Realize this all of this and move on. It's like the Serenity Prayer. I've quoted it often these past few months. There are things in my life which I cannot change and I have the wisdom to know it.

I am currently riding the waves until things calm down to a squall instead of a hurricane. No, this is not writer's block. I've stopped writing for a time. There is a big difference in the two. I know this because I've been through this before. Not for this long, but I know it will pass.

I have the courage to say this will pass and I will once again write again. I know this. I believe this. And, I look forward to this in the near future. There's not much a writer can go through that I haven't walked in their shoes. I've been at this for a every long time.

Along the path of writing there are stones in the road. You may have stubbed your toes on a few, or even tripped and fallen. Yes, there is pain involved, but in the grand scheme of are a writer. That's what you do. That is in essence of who you are as you sit there pounding away at a keyboard. Nobody ever promised that anything you wanted to do would not be without some sacrifices.

Again I say, realize this and move on.

Keep writing and loving the Lord.

Monday, July 22, 2013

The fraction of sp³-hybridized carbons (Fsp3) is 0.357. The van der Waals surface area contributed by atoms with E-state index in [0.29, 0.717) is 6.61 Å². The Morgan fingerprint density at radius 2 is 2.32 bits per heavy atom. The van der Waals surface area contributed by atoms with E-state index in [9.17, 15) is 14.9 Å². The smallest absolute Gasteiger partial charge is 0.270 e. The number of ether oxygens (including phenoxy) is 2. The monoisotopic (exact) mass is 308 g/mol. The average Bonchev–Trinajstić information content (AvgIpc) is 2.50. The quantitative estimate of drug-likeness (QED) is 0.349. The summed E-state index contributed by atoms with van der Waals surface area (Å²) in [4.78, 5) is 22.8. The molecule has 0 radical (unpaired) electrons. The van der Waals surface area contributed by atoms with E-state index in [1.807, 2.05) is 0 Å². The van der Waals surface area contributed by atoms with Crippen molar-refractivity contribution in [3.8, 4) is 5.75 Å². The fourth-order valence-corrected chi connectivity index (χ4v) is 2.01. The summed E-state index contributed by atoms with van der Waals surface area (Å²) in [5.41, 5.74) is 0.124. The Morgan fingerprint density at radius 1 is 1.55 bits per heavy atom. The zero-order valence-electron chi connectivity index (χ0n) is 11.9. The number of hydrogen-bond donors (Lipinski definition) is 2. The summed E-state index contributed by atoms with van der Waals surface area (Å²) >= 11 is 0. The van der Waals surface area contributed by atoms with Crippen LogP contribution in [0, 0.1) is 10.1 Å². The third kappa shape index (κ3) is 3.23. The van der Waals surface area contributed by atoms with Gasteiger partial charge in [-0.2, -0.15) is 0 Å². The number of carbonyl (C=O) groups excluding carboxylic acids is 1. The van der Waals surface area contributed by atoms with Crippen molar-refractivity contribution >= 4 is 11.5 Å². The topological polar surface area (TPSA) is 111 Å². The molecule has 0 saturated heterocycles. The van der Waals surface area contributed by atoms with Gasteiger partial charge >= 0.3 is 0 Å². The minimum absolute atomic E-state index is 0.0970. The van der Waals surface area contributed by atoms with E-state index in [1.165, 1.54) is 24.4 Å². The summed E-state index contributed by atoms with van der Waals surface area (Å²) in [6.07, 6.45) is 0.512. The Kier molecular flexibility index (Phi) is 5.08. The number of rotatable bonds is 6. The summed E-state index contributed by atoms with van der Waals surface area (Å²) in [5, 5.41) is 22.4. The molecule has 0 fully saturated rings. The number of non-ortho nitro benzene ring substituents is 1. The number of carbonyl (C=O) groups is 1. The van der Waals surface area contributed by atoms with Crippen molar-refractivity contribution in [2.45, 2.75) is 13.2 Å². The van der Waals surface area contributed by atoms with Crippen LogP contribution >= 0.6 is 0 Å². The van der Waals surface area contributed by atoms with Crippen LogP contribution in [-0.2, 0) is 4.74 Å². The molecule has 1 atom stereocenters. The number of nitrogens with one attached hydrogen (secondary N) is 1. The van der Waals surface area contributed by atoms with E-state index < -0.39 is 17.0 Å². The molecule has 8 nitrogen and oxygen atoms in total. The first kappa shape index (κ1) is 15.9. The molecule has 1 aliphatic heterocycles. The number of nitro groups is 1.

Monday Mailbox ~

It's time once again to answer your questions. Welcome to all you new readers and old readers alike. Today's mail comes all the way from Ceylon/Sri Lanka.

For those of you newer to this blog, you may not remember my novel, Escape from Second Eden, was based primarily on my time in that country. I'm constantly surprised by how many sales come from Ceylon and India in the past couple years. This one particularly touched my heart and I'd like to share it with you. Now to the email...

I loved the book and waiting on more along this line. What you described although fictionalized in your book brings back many memories for me also as a child during those times. I remembered your mother and the bicycle she bought me all those years ago. I know that part of the story was true.

Why did you choose that particular time in your life to write about? Vijaya R.

While we had visited many other countries prior to that assignment and since. Ceylon was special and stands out in my sister's and my mind. It haunted us for decades due to some of the occurrences. When I first started penning the novel, my little sister was scared. We never knew how much we could openly or privately talk about what went down during that time.

When I started writing and going through my old journals, I remembered so much more. After I wrote half of the novel I let my sister read it.
"Joey, what did you learn in Ceylon?" she asked me.
I thought about it and she could see me shuffling through the folders of memories in my mind.
"You know what I learned?"
"Tell me," I said.
"I learned Algebra, Geometry, French and fear!" she said.
I nodded then she broke down and cried.

This was thirty years afterwards and her response was just as strong as if it were yesterday. All I could do was hold her making little shushing sounds. While our parents always did their best to shelter us from the cruel, hard world, this time there was no shelter nor comfort. We were immersed to the drowning point. Every time we struggled to the surface for a breath of air, we were hit by waves driving us under again.